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Araucaria araucana (monkey puzzle)

The monkey puzzle was given its name by an observer who thought that monkeys wouldn't be able to climb the spiky branches.
Monkey puzzle trees in Chile

Araucaria araucana in Chile (Photo: Martin Gardner)

Species information

Scientific name: 

Araucaria araucana (Molina) K. Koch

Common name: 

monkey puzzle, Chile pine (English); araucaria, pino araucana, pino Chileno, piñonero (Spanish)

Conservation status: 

Vulnerable (VU) according to IUCN Red List criteria. Declared a Natural Monument in Chile in 1990.


Mixed deciduous and evergreen forest, or growing as pure stands; in moist loamy soil or in stabilised volcanic ash; on the lower slopes of mountains.

Key Uses: 

Ornamental; edible seeds; a valuable timber tree, but logging of wild trees now strictly prohibited; a sacred tree in indigenous culture.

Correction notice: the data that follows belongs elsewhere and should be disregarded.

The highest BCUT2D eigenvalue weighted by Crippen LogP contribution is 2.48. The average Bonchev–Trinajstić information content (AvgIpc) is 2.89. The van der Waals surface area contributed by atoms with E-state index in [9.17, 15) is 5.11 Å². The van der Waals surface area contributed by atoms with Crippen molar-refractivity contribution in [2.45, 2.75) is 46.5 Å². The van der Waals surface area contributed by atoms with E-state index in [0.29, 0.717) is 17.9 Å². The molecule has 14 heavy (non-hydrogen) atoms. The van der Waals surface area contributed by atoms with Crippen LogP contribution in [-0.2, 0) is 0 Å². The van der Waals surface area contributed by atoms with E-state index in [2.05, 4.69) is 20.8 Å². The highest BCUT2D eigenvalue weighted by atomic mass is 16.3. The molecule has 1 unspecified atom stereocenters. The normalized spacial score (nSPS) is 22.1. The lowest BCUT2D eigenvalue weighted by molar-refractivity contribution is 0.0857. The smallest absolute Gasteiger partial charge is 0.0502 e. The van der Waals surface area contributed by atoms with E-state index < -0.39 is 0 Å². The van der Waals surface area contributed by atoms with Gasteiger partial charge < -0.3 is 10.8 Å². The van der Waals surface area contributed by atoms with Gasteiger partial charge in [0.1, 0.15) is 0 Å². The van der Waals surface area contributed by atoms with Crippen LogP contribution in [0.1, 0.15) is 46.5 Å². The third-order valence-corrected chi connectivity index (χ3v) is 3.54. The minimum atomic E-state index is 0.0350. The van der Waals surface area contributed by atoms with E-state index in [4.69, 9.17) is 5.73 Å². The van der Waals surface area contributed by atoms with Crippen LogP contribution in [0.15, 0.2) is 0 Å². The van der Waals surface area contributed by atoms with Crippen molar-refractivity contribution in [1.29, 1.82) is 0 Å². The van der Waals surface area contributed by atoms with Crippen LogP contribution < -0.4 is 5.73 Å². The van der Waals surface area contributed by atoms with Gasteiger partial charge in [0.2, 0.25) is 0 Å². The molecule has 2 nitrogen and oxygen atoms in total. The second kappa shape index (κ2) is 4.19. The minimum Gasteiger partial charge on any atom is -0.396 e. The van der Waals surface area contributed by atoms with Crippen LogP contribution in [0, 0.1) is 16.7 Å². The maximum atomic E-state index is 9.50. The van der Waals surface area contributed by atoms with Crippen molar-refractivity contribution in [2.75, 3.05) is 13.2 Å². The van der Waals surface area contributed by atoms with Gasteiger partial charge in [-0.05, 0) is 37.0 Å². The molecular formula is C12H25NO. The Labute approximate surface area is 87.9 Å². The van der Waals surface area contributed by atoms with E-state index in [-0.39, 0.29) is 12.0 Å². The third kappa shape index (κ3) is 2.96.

Known hazards: 

The rigid spines on the trunk and leaf tips are potentially hazardous. This is a tree to avoid climbing!


Genus: Araucaria

About this species

The monkey puzzle or Chile pine (Araucaria araucana) is an evergreen conifer native to Argentina and Chile. It was discovered in about 1780 by a Spanish explorer and introduced to England by Archibald Menzies in 1795. Menzies was a plant collector and naval surgeon on Captain George Vancouver's circumnavigation of the globe, travelling in Captain James Cook's old ship, HMS Discovery. He was served the seeds of this conifer as dessert while dining with the governor of Chile and later sowed them in a frame on the quarter deck, returning home to England with five healthy plants. One of these monkey puzzles could be seen at Kew until it died in 1892.

The common name alludes to the fact that the task of climbing the tree, with its sharp branches tightly clothed with spiny leaves, would puzzle even a monkey.


Pinus araucana, Araucaria imbricata


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